A red ribbon attached to an eagle feather is held up during ceremonies marking the release of the Missing and Murdered Indigenous Women report in Gatineau, Monday June 3, 2019. THE CANADIAN PRESS/Adrian Wyld

Policing community eyes change after missing, murdered Indigenous women inquiry

Canada still needs an independent national police task force, report says

Melanie Morrison says her sister went missing in June 2006 — a unusual disappearance because she was a young mother.

She says when their mom went to police, her sister was presumed to be “out with friends” and the police figured she’d show up.

Four years later, Morrison’s sister’s remains were found.

“It was devastating because where she was found was less than a kilometre from her home,” wrote Morrison, a member of a volunteer advisory circle for the national public inquiry, as part of the foreword to the commission’s final report.

She also said the way police files on Indigenous women are treated is wrong — a central thread in the federally funded commission’s findings and recommendations published on Monday.

“My hope would be that there is an immediate change of how the police handle Indigenous files on- or off-reserve so there’s no delay in pursuing every possible option to find that missing or murdered loved one,” Morrison said.

Monday’s report contains 231 recommendations, framed as “calls for justice,” including standardized response times to reports of missing Indigenous persons and women, girls, and 2SLGBTQQIA (two-spirit, lesbian, gay, bisexual, transgender, queer, questioning, intersex and asexual people) people experiencing violence.

The commission also called on the Canadian Association of Chiefs of Police to make sure there is consistency in reporting when people go missing or are found dead.

The association, which had standing at the inquiry, said it is grateful to be trusted with the responsibility, adding it will study the commission’s findings, its recommendations and how the police chiefs can assist police services across Canada.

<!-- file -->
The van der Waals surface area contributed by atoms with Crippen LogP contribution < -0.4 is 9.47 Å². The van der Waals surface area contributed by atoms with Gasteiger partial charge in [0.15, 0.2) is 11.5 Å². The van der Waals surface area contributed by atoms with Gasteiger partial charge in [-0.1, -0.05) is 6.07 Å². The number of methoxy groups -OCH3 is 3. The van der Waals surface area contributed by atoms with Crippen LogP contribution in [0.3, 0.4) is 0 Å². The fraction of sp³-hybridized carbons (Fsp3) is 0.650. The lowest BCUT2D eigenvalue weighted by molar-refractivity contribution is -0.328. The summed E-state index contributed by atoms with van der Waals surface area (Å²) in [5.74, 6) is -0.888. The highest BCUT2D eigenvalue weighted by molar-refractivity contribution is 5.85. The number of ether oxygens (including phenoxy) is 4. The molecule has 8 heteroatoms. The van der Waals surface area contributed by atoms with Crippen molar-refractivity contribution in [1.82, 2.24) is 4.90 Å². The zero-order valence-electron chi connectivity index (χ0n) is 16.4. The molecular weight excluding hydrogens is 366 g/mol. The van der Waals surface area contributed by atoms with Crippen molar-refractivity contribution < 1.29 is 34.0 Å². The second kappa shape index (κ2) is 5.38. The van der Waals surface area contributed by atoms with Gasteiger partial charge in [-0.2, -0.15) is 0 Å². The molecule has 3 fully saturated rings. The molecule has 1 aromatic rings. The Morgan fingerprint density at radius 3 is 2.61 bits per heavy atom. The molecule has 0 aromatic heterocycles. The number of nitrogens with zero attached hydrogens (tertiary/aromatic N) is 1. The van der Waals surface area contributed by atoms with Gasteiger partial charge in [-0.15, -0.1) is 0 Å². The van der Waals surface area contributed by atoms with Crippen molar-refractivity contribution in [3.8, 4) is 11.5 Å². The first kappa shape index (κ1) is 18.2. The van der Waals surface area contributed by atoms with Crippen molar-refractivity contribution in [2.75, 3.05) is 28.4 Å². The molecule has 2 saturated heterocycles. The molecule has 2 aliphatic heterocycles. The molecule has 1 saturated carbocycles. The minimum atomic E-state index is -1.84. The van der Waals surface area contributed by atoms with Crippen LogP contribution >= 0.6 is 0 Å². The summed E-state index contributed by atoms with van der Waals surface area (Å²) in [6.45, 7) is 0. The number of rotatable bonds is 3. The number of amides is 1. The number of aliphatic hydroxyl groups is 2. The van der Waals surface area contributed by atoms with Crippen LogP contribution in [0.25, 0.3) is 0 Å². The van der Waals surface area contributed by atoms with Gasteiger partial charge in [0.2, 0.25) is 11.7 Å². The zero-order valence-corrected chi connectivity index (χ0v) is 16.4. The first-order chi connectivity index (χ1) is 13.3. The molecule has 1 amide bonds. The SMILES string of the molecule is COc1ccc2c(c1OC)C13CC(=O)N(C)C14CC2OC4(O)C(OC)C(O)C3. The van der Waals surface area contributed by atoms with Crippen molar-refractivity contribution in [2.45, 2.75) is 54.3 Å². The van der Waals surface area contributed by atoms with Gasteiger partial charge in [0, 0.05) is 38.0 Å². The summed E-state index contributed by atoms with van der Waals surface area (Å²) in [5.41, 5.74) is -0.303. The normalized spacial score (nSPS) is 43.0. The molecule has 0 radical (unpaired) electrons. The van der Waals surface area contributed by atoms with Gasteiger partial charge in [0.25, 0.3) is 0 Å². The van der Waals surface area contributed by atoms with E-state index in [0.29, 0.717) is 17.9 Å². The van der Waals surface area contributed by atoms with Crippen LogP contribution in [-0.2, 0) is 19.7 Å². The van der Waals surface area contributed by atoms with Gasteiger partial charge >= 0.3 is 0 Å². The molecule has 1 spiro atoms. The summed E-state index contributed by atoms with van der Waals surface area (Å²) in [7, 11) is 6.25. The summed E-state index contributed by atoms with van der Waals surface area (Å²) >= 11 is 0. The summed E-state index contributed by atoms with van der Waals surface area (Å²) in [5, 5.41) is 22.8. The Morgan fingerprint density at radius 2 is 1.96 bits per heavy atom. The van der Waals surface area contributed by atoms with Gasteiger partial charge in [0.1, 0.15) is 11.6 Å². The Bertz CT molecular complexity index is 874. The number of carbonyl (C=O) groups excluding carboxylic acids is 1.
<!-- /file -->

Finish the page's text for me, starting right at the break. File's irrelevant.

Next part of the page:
VIDEO: Trudeau accepts inquiry finding of genocide, but says focus must be on response

Concerns about the RCMP were also raised in the final report — findings the national police force said it accepts.

In a statement, Commissioner Brenda Lucki said her force has already started to work on policy and procedure changes during the course of the inquiry’s work, such as creating a national unit to help with major investigations and in updating policies and procedures for missing-person and sudden-death investigations.

Lucki also said the Mounties will carefully consider changes that strengthen investigations, support survivors and families and reduce violence.

“During my appearance before the inquiry in June 2018, I apologized to the families of missing and murdered Indigenous women and girls on behalf of the RCMP, and promised that we will do better to investigate these cases and support families,” she said.

“We are committed to achieving reconciliation with Indigenous Peoples through a renewed relationship built on the recognition of rights, respect, co-operation, and partnership.”

The inquiry’s interim report, released in November 2017, called on the federal government to work with the provinces and territories to create a national police task force where families and survivors could seek to reopen cases or review investigations.

READ MORE: ‘Now the real work begins:’ Families urge action after missing women inquiry report

In response, the federal government announced that it would provide $9.6 million over five years to support the RCMP’s new national investigative standards and practices unit to provide national oversight to major investigations.